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New opportunities mean a return to the old ways for one teaching chef

Back in the Big Apple – the city that never sleeps – Chef Lauren Piper rarely slept. For 10 years she had a successful catering business that served New York and Connecticut, and she spent countless hours in the kitchen putting appetizers and meals together for discerning clients.

If you do anything long enough, you tend to have your fill. The hours were long, the job was difficult, and after a while it started to get repetitive. The opportunity for creativity and innovation that attracted her to the chef business in the first place began to wear off.

An avid skier and lover of the mountains, Piper made the move to Whistler three years ago. She wanted to get back into the food industry in some capacity, preferably not in catering.

Last winter she opened up the Whistler Cooking School, modelled after other famous cooking schools in Vail and New York. Anyone can sign up for a course led by a famous, or at least well-known, chef, and take part in preparing a multi-course gourmet meal.

The chef tells stories, opens bottles of wine, and walks the class through the preparation of the meal. Everyone takes part, either making the meal themselves or contributing a course. When everything’s ready, the class sits down to a candlelight dinner and socializes over a meal that they helped to prepare.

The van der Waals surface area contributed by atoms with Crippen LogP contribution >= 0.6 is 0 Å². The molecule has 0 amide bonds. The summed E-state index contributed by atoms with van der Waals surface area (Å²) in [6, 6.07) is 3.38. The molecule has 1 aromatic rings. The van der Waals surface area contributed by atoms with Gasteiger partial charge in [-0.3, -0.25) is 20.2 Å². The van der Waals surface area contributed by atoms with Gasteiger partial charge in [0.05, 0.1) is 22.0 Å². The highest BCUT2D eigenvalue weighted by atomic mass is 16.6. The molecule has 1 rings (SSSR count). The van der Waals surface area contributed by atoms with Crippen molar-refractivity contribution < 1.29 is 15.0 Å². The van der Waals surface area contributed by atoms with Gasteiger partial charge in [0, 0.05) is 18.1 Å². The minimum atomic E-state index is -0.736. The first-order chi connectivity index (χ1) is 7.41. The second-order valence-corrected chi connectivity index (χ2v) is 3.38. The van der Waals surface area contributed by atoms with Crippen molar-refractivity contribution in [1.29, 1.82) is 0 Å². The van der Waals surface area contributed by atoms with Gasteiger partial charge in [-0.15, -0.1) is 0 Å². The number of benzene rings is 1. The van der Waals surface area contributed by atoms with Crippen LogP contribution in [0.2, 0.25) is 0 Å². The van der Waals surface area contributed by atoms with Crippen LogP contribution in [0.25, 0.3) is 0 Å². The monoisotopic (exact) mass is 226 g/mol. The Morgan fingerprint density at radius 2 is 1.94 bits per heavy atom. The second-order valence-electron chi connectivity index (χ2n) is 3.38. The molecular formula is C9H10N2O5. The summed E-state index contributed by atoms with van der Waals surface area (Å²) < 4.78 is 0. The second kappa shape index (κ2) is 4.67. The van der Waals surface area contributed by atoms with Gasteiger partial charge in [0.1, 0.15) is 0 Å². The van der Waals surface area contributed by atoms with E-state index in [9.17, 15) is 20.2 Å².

Everything was going fine until this spring when an opportunity came about that was too good to pass up –Richard Auer of the Grass Roots Café, which is located in the same building as the cooking school was putting the café up for sale, and taking the summer off to cook at a fishing lodge and play around on his paraglider.

"We (Piper and her husband) heard Grass Roots was for sale and we loved the place and thought that it was a great business that could coexist with this one," says Piper. "We started out by wanting to do more takeout gourmet stuff and having Grass Roots was a good place to do that.

"That’s how it all started. I really didn’t realize that they did as much catering as they do, and since we took over the business two weeks ago, the phone has just been ringing off the hook."

Not that she really minds – "There are times when you miss it, and times when you don’t."

The small kitchen of Grass Roots made it difficult to put together large catering jobs, but now Piper can use the space in the cooking school to put everything together. Conversely, one of the cooking school’s businesses is selling takeout gourmet food to the general public – more people come into Grass Roots on a daily basis looking for food, and the location is far better for attracting foot traffic in the village.

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